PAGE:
Sarah Whites-Koditschek

Reporter / Anchor

Sarah Whites-Koditschek is a reporter and anchor for KUAR 89.1.

She was a production assistant and reporter for WHYY in Philadelphia. She also interned at NPR’s Morning Edition in Los Angeles.

Sarah is a graduate of Smith College, where she earned a bachelor’s degree in American Studies. She was a student at the Stabile Center For Investigative Journalism at Columbia University's Graduate School of Journalism.

U.S. District Court judge Price Marshall denied the Jacksonville School District’s request to become a separate party in a long-running desegregation case involving the Pulaski County Special School District on Tuesday.

Superintendent Baker Kurrus sitting at his new desk in the LRSD administration building.
Jacob Kauffman / KUAR

Newly appointed Little Rock School District Superintendent Baker Kurrus gave a report to the State Board of Education Thursday on his assessment of problems in the district. 

Kurrus said poor communication, budget issues, and a lack of respect between employees had led to a dysfunctional culture in the district.

Sarah Whites-Koditschek / KUAR

Arkansas Education Commissioner Johnny Key appointed attorney and former Little Rock School Board member Baker Kurrus as superintendent of the Little Rock School District Tuesday.

Kurrus, who replaces Interim Superintendent Marvin Burton, will lead the district for a salary of $150,000. Former Superintendent Suggs made over $200,000.

Sarah Whites-Koditschek / KUAR

The Department of Community Correction is expanding a partnership with Arkansas Baptist College and area churches in Little Rock to teach prison inmates business skills for a transition back to society.  

The college opened its Scott Ford Center for Entrepreneurship and Community Development Center Wednesday, funded in part by donations from local business leaders. College president, Fitz Hill, said he wants inmates to have a second chance through the center.

Cummins arkansas department of correction prison
Arkansas Department of Correction

Prison officials are looking to pay Arkansas businesses and non-profits to help address the state’s over-crowded prisons and 43 percent recidivism rate.

Tornado mayflower
National Weather Service

Central Arkansas communities damaged by last year’s tornado are commemorating lives lost and continuing to rebuild as they mark the one-year anniversary of the storm that killed 16 and caused damage to dozens of businesses and homes. 

The mayor of Vilonia, James Firestone, said in an interview Monday the city recently built a new playground and re-opened its Veteran’s museum. He said Tuesday night the Vilonia City Council will vote on a “2030 plan,” to seek economic development funding.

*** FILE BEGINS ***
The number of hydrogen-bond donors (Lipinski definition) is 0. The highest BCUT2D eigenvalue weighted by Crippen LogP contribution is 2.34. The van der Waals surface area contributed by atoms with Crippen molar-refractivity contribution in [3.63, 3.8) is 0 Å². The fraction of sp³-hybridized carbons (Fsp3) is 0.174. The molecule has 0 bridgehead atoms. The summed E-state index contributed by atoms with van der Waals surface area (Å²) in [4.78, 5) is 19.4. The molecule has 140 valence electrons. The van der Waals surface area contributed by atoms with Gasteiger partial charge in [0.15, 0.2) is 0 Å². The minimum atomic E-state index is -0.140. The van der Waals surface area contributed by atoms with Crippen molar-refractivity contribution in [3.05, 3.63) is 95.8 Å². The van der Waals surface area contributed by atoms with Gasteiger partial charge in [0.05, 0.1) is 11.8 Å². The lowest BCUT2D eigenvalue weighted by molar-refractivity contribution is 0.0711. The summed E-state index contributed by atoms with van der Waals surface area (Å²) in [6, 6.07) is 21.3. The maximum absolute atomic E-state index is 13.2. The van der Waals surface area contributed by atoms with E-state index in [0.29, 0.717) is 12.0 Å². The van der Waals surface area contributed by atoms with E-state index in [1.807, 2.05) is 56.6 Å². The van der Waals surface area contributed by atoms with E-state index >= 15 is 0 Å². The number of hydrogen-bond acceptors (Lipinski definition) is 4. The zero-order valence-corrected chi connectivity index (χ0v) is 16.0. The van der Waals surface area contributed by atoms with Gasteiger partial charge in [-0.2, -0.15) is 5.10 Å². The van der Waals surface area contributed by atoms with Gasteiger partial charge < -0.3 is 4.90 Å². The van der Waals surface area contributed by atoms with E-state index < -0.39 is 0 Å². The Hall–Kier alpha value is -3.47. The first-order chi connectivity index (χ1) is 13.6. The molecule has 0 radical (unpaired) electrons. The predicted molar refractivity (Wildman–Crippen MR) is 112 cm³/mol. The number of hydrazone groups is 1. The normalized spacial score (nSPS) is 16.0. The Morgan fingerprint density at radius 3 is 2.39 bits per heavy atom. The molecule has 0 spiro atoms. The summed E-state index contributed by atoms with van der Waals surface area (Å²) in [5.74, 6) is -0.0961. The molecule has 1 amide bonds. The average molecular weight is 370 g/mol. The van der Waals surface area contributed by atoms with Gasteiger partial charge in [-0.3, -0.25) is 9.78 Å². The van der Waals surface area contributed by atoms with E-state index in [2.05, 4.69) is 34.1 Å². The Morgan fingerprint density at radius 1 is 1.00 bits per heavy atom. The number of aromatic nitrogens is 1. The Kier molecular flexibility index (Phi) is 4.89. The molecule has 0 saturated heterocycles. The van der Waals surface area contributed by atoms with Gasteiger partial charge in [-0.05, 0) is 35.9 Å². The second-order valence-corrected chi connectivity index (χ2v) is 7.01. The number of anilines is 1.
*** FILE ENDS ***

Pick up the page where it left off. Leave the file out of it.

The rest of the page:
Authors of a measure to repeal a ban against local civil rights ordinances for Lesbian, Gay, Bisexual, and Transgendered people are gathering signatures. 51,000 signatures must be gathered within 90 days for the question to be placed on the November 2016 ballot.

Attorney David Couch with Arkansans to Protect Local Rights, said ACT 137 is hateful towards LGBT people. He said he believes there is enough support to get signatures for the ballot and overturn the law.

Fayetteville's City Council in an August meeting on an anti-discrimination ordinance.
Jacqueline Froelich / KUAF

Arkansas Governor Asa Hutchinson said Friday he is interested in the possibility that state-level protections for LGBT people may already exist.

Little Rock City Attorney Tom Carpenter argued earlier this week existing language in state anti-bullying law protects LGBT individuals, making ACT 137's municipal ordinance ban irrelevant to local LGBT protections and  said ACT 137 could not be used to block ordinances protecting LGBT people.

Sarah Whites-Koditschek / KUAR

A task force created by Governor Asa Hutchinson to review Arkansas's implementation of Common Core curriculum held its first all-day meeting Thursday to listen to several panelists of teachers, education officials, and academics, on the benefits and shortcomings of the nationally uniform curriculum, launched in 2009.

Dexter Suggs Little Rock Schools
Brian Chilson / Arkansas Times

With questions over accusations he plagiarized work for his doctoral degree, Dexter Suggs resigned  as interim superintendent of the Little Rock School District Tuesday morning, according to the Arkansas Department of Education.

A press release said Education Commissioner Johnny Key reached an agreement with Suggs for his immediate resignation.